By Dave Core for Pipeline Observer Newsletter

TC Energy is the latest pipeline company to talk about selling equity to First Nations groups.

In January reports circulated saying the Nova Gas Transmission line would be opened to investment by Indigenous groups.

Last year Enbridge CEO Greg Ebel also announced his company’s infrastructure should become Indigenous owned.

This follows word for years now that the nearly completed Transmountain Expansion project (TMX) would be “acquired” by First Nations groups along the corridor and perhaps from across the country.

CAEPLA called this trend in the last edition of the Pipeline Observer newsletter.

The trend is clear. Canadian pipeline companies are divesting themselves of infrastructure.

The plan is, offload pipe to Indigenous groups in Canada, focus on operations in this country, and concentrate on their more promising properties in the United States.

And if you are a Canadian pipeline landowner, this trend is not your friend.

The general consensus on the part of pipeline companies, First Nations groups, governments and their regulators is, this is happening and will be financed by taxpayers.

Enbridge’s Ebel is lobbying Ottawa to issue loan guarantees for First Nations groups to pay for the acquisitions.

I am prepared to call it now: Ebel will get his way.

This is a done deal.

Which means that pipeline landowners will soon be hosting First Nations governments and other groups on their farms and ranches.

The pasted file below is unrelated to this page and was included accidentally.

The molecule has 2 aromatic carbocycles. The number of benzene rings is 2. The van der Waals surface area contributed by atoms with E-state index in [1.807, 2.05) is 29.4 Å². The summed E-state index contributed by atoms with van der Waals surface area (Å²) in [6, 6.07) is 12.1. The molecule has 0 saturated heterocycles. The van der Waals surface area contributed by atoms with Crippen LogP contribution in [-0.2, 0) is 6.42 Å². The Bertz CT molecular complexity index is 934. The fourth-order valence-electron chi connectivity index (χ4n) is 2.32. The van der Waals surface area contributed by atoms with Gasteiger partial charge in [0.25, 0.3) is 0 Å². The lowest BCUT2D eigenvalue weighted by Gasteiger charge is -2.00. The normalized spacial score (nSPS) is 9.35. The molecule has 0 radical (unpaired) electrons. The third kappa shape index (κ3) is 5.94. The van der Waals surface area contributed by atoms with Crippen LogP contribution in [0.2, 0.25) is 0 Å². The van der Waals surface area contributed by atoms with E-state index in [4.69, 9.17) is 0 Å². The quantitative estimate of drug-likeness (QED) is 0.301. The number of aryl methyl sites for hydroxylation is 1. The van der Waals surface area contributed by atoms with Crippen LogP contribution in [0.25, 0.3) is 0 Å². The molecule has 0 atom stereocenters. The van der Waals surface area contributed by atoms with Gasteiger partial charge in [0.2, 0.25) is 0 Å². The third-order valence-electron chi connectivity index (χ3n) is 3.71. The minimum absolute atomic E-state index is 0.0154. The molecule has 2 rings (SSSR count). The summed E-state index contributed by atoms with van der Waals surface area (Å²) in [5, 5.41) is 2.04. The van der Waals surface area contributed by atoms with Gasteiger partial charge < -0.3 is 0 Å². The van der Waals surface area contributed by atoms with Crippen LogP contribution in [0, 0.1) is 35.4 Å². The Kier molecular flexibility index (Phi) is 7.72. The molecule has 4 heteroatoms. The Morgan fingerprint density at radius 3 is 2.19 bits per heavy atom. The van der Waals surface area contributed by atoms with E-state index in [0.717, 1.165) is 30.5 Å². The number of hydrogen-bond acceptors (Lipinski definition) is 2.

For years now CAEPLA has been warning that the Canadian Energy Regulator, (CER), has become more of a United Nations agency than an actual energy regulator.

Together with the pipeline companies themselves, they have been advancing the United Nations Declaration on the Rights of Indigenous Peoples (UNDRIP) and the federal government’s Truth and Reconciliation agenda.

As CAEPLA has spelled out numerous times in the pages of the Pipeline Observer and online, this has implications for landowners as Indigenous activists can now piggyback on visits by company employees.

If so much as an arrowhead or bone fragment is found during these visits, your farming operation can be tied down indefinitely.

The bottom line is this: New ownership means new risks for landowners and means a new deal is needed, and soon.

Dave Core is the founder of CAEPLA. He grew up on a farm with pipelines. That, and his early experience helping other pipeline landowners resist expropriation turned Dave into a student and promoter of property rights. Dave has worked in politics, as a poultry farmer, and owned a trucking business. Today he is CAEPLA's Director of Special Projects, and principal at Dave Core & Associates, a consulting firm focused on helping landowners of all kinds solve problems with government, regulators, and corporations.

Pipeline Observer


Landowner-driven, CAEPLA advocates on behalf of farmers, ranchers, and other rural landowners to promote safety and environmental protection through respect for your property rights.